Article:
Hunters and anglers have been the primary funders of wildlife conservation since the beginning of the conservation movement, through license fees and excise taxes on equipment like ammunition.
What we’ve learned in the past few decades, though, is that lead ammunition and tackle can poison non-target species like bald eagles scavenging gut piles and common loons ingesting lost lead sinkers. Additionally, lead fragments can be found in game meat that hunters bring home to their families.
By choosing to adopt lead-free alternatives, hunters and anglers can ensure cleaner wild game and fewer impacts on nongame wildlife. Today’s non-toxic ammunition and tackle are high performance alternatives to lead that are reliable, accurate, and affordable. A growing number of sportsmen and women are already switching to non-lead alternatives in the field. The National Wildlife Federation is working with hunters and anglers across the country to get the word out about these safe and effective alternatives to lead shot, bullets, and tackle.
Nonlead Options for Fall Hunting and Fishing
Switching to nonlead ammunition and fishing tackle in the field ensures cleaner meat and reduces the impact on non-target wildlife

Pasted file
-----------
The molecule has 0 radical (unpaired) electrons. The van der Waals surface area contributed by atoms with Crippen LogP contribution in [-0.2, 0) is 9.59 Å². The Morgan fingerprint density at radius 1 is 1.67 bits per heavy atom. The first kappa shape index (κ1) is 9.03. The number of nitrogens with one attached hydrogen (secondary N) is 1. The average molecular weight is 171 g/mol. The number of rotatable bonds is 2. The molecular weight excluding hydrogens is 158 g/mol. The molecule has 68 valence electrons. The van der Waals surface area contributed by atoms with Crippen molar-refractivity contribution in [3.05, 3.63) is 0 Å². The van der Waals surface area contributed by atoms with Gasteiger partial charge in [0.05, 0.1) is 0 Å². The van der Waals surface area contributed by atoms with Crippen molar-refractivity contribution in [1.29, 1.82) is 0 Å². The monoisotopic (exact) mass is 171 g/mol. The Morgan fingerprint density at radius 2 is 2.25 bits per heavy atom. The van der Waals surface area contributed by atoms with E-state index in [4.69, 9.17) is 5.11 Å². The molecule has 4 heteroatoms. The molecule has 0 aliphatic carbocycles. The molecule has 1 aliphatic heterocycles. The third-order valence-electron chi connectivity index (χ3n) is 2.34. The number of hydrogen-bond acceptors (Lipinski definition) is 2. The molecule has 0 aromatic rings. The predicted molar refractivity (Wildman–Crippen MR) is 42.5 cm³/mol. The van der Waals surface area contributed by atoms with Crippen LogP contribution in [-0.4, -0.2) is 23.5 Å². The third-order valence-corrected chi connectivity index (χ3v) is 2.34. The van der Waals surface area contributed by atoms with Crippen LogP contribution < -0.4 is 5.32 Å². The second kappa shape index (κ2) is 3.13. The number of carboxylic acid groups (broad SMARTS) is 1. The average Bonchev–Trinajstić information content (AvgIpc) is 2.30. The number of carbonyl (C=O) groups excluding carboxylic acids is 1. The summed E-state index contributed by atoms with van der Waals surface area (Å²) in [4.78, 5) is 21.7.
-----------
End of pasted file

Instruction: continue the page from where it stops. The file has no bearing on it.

Letting Go of Lead
Hunters and anglers are switching to nonleaded ammunition and fishing tackle while in the field, a move that benefits wildlife, the environment, and human health — and improves the perception of hunting and fishing by the general public.
Lead Stopper: The Switch to Copper
Increasingly, sportsmen—and women, such as the Federation’s Naomi Alhadeff—are adopting safer alternatives to protect wildlife and habitat in the field where they hunt and fish.
Listen to the NWF Outdoors podcast episode with the North American Non-Lead Partnership
Hear stories from across the nation exploring how climate change is impacting our sporting lives.
Sign the Petition
Join the growing list of Hunters and Anglers who have made the commitment to go lead-free in the field.